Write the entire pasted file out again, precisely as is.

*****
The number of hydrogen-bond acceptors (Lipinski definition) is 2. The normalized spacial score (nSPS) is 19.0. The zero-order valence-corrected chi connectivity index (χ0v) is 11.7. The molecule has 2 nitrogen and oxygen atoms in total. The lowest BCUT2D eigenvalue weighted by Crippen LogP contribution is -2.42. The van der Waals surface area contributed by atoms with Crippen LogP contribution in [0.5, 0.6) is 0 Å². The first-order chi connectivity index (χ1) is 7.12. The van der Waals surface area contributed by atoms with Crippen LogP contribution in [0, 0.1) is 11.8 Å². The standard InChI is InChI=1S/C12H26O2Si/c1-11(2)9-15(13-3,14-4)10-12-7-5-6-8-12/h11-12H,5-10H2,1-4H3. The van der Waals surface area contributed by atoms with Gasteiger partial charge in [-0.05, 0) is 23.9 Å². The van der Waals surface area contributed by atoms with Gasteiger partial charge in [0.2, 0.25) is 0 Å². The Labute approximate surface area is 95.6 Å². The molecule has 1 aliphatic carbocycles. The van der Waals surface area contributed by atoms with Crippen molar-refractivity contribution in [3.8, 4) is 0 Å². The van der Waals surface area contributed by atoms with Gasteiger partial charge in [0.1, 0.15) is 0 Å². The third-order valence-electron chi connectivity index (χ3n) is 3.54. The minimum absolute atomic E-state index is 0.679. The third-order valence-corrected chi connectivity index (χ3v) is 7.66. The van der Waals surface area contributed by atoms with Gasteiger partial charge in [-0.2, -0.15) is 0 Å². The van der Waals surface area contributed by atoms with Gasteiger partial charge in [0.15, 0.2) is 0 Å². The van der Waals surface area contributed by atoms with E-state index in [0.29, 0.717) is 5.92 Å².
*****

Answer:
The number of hydrogen-bond acceptors (Lipinski definition) is 2. The normalized spacial score (nSPS) is 19.0. The zero-order valence-corrected chi connectivity index (χ0v) is 11.7. The molecule has 2 nitrogen and oxygen atoms in total. The lowest BCUT2D eigenvalue weighted by Crippen LogP contribution is -2.42. The van der Waals surface area contributed by atoms with Crippen LogP contribution in [0.5, 0.6) is 0 Å². The first-order chi connectivity index (χ1) is 7.12. The van der Waals surface area contributed by atoms with Crippen LogP contribution in [0, 0.1) is 11.8 Å². The standard InChI is InChI=1S/C12H26O2Si/c1-11(2)9-15(13-3,14-4)10-12-7-5-6-8-12/h11-12H,5-10H2,1-4H3. The van der Waals surface area contributed by atoms with Gasteiger partial charge in [-0.05, 0) is 23.9 Å². The van der Waals surface area contributed by atoms with Gasteiger partial charge in [0.2, 0.25) is 0 Å². The Labute approximate surface area is 95.6 Å². The molecule has 1 aliphatic carbocycles. The van der Waals surface area contributed by atoms with Crippen molar-refractivity contribution in [3.8, 4) is 0 Å². The van der Waals surface area contributed by atoms with Gasteiger partial charge in [0.1, 0.15) is 0 Å². The third-order valence-electron chi connectivity index (χ3n) is 3.54. The minimum absolute atomic E-state index is 0.679. The third-order valence-corrected chi connectivity index (χ3v) is 7.66. The van der Waals surface area contributed by atoms with Gasteiger partial charge in [-0.2, -0.15) is 0 Å². The van der Waals surface area contributed by atoms with Gasteiger partial charge in [0.15, 0.2) is 0 Å². The van der Waals surface area contributed by atoms with E-state index in [0.29, 0.717) is 5.92 Å².